We see such a variety of transmission problems these days, and all the electronics involved today certainly have added a whole new crop of potential issues. Even though a significant part of our diagnostic process is geared towards electrical issues, there are still times when the problem is simple and not related to electronics at all.
I will share a couple of quick stories, showing one problem that was electrical in nature and one that was just a part-related problem. While the fix in the end was not difficult to correct, both vehicles had major shifting issues.
The electrical issue
The first vehicle we are going to look at is a Ford F550 flatbed equipped with a 6.7L diesel engine and a 6R140 transmission. The truck is used for construction by one of our local companies.
This truck came to us with a concern of having very late upshifts, and sometimes no upshifts at all. The concern was intermittent. The customer said that this problem came out of nowhere. I started as I normally do, by bringing the truck inside and checking the fluid level. It was red and at the correct level. Next, I hooked up our scan tool and checked all system for codes. Surprisingly, there were no transmission codes present, but there were codes in other systems.
I left the scan tool connected and attempted to take the truck on a road test. I headed out on the road and right away the truck would not leave first gear. I watched the data stream and noticed that there was no command of an upshift to take place. Nothing on the data stream looked strange; it was showing output from the VSS (vehicle speed sensor), APS (accelerator position sensor), and the TR (range sensor) was reading correctly. It was time to look deeper into what was going on.
I started to wonder about the other system codes. There was a code in the ABS module for the brake switch. While there was no parameter to watch in the transmission data stream for brake switch input, I had a signal I could watch in the ABS data. The brake switch was showing a status of “on” all the time. I wondered if this could be preventing the TCM from sending the signal to make upshifts while the brake was applied, or at least when it thought it was applied. Inspection of the brake switch showed no damage, but testing its function confirmed that it was stuck on (see Figure 1, above on the right).
We contacted the customer to get authorization for a new switch. I replaced it and performed another road test. Immediately the upshift commands were restored, and the truck started to shift correctly. The replacement brake switch had corrected the problem. It appeared that it was preventing the TCM from sending the commands for upshift.
Again, this did not show up on the TCM data, so it didn’t jump right out as being the problem. If we hadn’t looked deeper into the codes in the other modules this may have been missed, and possibly even misdiagnosed. This is one of the reasons we scan all modules as part of our routine checkout procedure.
The parts issue
The next vehicle up for discussion is a 2008 Dodge Ram 1500 equipped with a 5.7L gas engine and a 545RFE transmission. This vehicle was brought in for a routine transmission service. As always, we scan and road test any vehicle that we are going to service before doing any work. We want to confirm there are no codes and that the transmission is operating as it should be. Pre-service, the vehicle drove as it should. We performed a pan drop service and broke open the filter to look for debris as we normally do. The filter looked clean inside with no metal or clutch debris.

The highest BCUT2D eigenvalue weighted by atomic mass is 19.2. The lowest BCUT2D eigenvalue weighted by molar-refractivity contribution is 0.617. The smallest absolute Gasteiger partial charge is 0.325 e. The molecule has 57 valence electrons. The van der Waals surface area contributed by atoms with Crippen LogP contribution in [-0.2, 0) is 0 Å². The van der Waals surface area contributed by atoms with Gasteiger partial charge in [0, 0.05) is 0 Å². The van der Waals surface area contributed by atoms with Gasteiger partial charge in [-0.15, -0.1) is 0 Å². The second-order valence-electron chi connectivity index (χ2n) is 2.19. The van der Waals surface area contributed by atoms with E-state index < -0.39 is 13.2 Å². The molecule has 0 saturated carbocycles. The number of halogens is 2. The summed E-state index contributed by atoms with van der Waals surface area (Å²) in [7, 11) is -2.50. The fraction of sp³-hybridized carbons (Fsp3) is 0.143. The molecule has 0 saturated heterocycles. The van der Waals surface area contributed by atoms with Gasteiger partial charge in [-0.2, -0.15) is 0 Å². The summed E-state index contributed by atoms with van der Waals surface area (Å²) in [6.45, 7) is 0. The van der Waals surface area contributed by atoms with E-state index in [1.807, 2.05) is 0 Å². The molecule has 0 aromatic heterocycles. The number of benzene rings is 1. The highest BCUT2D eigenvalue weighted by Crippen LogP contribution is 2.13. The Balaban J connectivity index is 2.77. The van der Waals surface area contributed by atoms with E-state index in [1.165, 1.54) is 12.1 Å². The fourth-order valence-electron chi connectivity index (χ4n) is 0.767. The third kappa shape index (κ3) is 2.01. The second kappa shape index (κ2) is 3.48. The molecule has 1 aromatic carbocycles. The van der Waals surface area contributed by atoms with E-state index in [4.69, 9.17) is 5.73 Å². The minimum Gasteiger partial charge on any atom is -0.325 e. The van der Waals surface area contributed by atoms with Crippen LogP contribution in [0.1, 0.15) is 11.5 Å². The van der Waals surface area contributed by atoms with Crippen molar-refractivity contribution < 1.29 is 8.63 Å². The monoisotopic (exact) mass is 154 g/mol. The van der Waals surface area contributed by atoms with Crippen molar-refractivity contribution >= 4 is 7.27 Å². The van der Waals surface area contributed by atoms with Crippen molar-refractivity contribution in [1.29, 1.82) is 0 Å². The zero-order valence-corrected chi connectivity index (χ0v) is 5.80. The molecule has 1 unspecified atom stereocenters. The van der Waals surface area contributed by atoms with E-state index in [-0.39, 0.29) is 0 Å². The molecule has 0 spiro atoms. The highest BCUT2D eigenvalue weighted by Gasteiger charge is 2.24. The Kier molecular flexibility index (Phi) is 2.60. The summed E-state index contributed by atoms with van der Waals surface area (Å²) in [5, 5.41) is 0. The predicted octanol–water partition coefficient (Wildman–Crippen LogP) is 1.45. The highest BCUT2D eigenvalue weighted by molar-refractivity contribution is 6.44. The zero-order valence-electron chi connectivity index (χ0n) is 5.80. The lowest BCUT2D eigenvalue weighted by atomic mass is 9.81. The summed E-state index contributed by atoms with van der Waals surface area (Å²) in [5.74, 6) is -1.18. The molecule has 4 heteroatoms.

The service was completed with a new filter and fresh fluid. Upon the final road test, the vehicle was found to be slipping from a stop, falling out of gear and shuddering. I conferred with the tech who worked on it and he was sure the filter grommet seal was in place. Since no symptoms were noticed on the previous road test, we decided we should pull the pan back down and make sure we didn’t see anything out of the ordinary.
This was a high-quality name-brand filter that we have used consistently over the years, so we did not suspect any issues with it. These filters are used by Certified Transmission as they are manufactured with a pressure relief valve that works well with the higher pressures our Road Ripper high-performance transmissions develop, but also work well with OEM applications. However, upon removal of the filter we noticed that the pressure-relief valve that sits in the flat part of the filter housing was missing (see Figure 2).
With the valve absent, this would allow air to be introduced into the system and potentially cause the symptoms that we were experiencing. We acquired another filter and saw that the valve in question was present in the new filter. We replaced the filter, added fresh fluid and performed another road test. The transmission functioned just at it should and all the previous symptoms had been corrected (see Figure 3).
Be careful with this style of filter. As we found out, it could be defective as ours was and cause all kinds of shifting concerns. This always shows the importance of doing a road test and scan before servicing any vehicle, even if the customer has no stated concerns. It could save you some real problems down the line.
One concern was caused by a defective electrical component, and the other by a defective new part. Both issues were easily corrected with a deeper dive into the symptoms. Sometimes it’s easy to overlook the easy stuff, but it could cost you a lot of time in the long run. Catching things up front consumes less time than having to chase them down later.
Dana Deeke joined Certified Transmission in 1991. Dana has worked in all positions at the Lincoln location starting as an R&R technician and currently resides as the diagnostician for their Lincoln, NE facility. He enjoys car racing and spending time with family and friends.